What is a mole?
A mole is a growth on the skin that is usually brown or black. Most commonly, moles appear in early childhood and during the first 20 years of a person's life. However, some moles might not appear until later in life. By the time you reach adulthood, it is normal to have between 10 to 40 moles. Over time, moles can slowly change, but some moles may not change at all, while others will slowly disappear over time.
What causes a mole?
Moles occur when cells called melanocytes (the cell that makes pigment and give skin its color) grow in a cluster instead of being spread throughout the skin.
Is there something that you should look for when examining your moles?
Most moles are not harmful (they are benign). Moles that are concerning are those that look different than other existing moles or those that first appear after the age of 30. Moles may darken after exposure to the sun, during your teen years, and during pregnancy. If you notice changes in a mole, you should have one of our providers perform a comprehensive skin care evaluation. You should have your moles checked if they bleed, itch, appear scaly, or become painful.
When you examine your moles, pay special attention to areas of your skin that are often exposed to the sun, such as the hands, arms, chest, neck, face, and ears. If you see any signs of change in an existing mole, if you have a new mole, or if you want a mole to be removed for cosmetic reasons, please schedule an appointment with one of our providers.
Knowing the ABCDE warning signs of melanoma can help you detect a potential melanoma. If one of your moles has any of the ABCDE warning signs, please have it checked immediately with one of our providers:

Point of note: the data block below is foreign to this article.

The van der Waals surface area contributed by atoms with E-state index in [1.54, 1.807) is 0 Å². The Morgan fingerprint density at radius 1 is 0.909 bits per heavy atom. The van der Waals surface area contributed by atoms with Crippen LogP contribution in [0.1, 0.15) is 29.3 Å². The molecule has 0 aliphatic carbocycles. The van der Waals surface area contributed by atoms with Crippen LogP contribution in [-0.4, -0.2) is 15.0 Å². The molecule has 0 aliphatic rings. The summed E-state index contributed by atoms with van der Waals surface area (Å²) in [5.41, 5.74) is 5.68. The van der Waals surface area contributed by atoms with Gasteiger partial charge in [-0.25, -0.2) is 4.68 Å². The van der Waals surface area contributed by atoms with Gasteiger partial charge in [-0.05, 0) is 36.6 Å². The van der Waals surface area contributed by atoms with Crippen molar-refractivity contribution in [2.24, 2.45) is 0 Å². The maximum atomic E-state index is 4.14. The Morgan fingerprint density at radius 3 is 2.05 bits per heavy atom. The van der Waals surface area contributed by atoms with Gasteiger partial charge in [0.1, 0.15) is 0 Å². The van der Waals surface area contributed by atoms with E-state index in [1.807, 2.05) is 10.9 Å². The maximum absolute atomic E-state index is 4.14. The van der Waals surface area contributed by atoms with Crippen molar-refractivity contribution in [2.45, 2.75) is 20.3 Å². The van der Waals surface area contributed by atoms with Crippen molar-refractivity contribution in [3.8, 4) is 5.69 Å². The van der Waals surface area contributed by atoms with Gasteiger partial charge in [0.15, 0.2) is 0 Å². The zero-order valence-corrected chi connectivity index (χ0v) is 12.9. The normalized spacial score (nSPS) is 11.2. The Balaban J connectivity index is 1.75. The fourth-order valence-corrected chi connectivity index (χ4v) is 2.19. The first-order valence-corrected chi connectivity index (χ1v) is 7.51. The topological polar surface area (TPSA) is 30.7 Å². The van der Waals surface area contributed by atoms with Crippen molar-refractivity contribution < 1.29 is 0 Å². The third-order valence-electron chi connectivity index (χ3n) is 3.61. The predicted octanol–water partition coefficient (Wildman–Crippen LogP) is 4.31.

If you draw an imaginary line through your mole and the two halves do not match, this could be a warning sign for melanoma.
The borders of an early melanoma tend to be uneven. The edges may be scalloped, notched, or irregular.
Having a variety of colors is another warning sign for melanoma. A number of different shades of brown, tan or black could appear. A melanoma may also become red, white or blue.
Melanomas can be larger in diameter than a pencil eraser tip (6mm), but they may sometimes be smaller when first detected.
Common, benign moles look the same over time. Be on the alert when a mole starts to evolve or change in any way. If you are concerned your mole is changing, please schedule an appointment to come see us right away for a skin check. Any change in size, shape, color, elevation, or another trait, or any new symptom such as bleeding, itching or crusting can point to danger and should be taken seriously.
What are the different types of moles?
Congenital nevi are moles that appear at birth. Congenital nevi occur in about 1 in 100 people.
How are moles treated?
After receiving a comprehensive skin exam by one of our providers, if the mole needs to be further evaluated under the microscope (or removed entirely), a biopsy (small tissue sample of the mole) will be performed and evaluated by a dermatopathologist. If the mole is found to be atypical, your provider may remove the entire mole by cutting out the mole and a rim of normal skin around it, and stitching the wound closed.